as netbook processors, but they were too power hungry to be true competitors. For example, last year's single core
AMD Athlon 64 L110 CPU
, which debuted in Acer subsidiary Gateway's LT3103u netbook, clocked in at 1.2 GHz and consumed 13 watts of power. Compare that to
Intel's Atom N270
, which launched nearly a
earlier and offered 1.6 GHz speed and a tiny 2.5 W power envelope.
To put things in context AMD is targeting
under 1 watt
per core with
, a dramatic improvement over the L110 and other currently-offered low-power processors from AMD.
While both Atom and
are similar in number of pipe stages for the CPU (16 stages for the former, 15 for the latter), the
is an out-of-order CPU which should give it a performance edge over Intel's otherwise similar design. The design features 64 KB of L1 cache, and 512 KB of L2 cache.
notably will likely never be sold as a stand-alone CPU (or at least AMD has announced no plans to do so). It will first pop up early next year as an AMD's first Fusion CPU dubbed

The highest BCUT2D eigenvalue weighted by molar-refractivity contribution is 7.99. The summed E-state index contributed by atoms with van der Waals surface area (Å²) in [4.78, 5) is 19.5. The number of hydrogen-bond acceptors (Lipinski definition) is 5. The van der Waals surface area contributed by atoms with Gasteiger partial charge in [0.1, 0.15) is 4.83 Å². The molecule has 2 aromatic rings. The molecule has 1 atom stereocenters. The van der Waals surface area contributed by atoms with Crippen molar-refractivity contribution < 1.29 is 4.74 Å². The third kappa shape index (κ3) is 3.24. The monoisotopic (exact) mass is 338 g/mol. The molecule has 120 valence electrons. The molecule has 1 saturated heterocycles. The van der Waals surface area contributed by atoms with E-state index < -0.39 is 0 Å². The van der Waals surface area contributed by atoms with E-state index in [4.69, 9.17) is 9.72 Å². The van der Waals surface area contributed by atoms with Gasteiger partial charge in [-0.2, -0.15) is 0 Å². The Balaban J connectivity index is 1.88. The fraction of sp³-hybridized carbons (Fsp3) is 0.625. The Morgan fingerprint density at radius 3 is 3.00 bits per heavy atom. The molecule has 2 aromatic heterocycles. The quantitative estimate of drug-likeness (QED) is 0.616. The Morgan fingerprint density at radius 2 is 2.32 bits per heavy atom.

will feature 2
cores paired with an AMD GPU. The combined system-on-a-chip (SoC) will be produced at the 40 nm node at TSMC's chip fabs.
AMD even has a catchy name for the package -- it's not a
, it's an
(Accelerated Processor Unit).
, the new CPUs target the performance desktop and notebook sector and offer a
, shifting the architecture in an interesting direction.
is a more modular design. AMD is opting for a bit different design on the modular level, though. It's opting for a two-integer core design capable of servicing two threads, with a common floating point unit (FPU) between the cores. While obvious lacking the performance of 2 full cores with a FPU each, the dual-core module design is only 12-percent larger than a single core design at the node size. And AMD promises the performance boost on average will be significantly more than 12-percent, so this seems a smart tradeoff.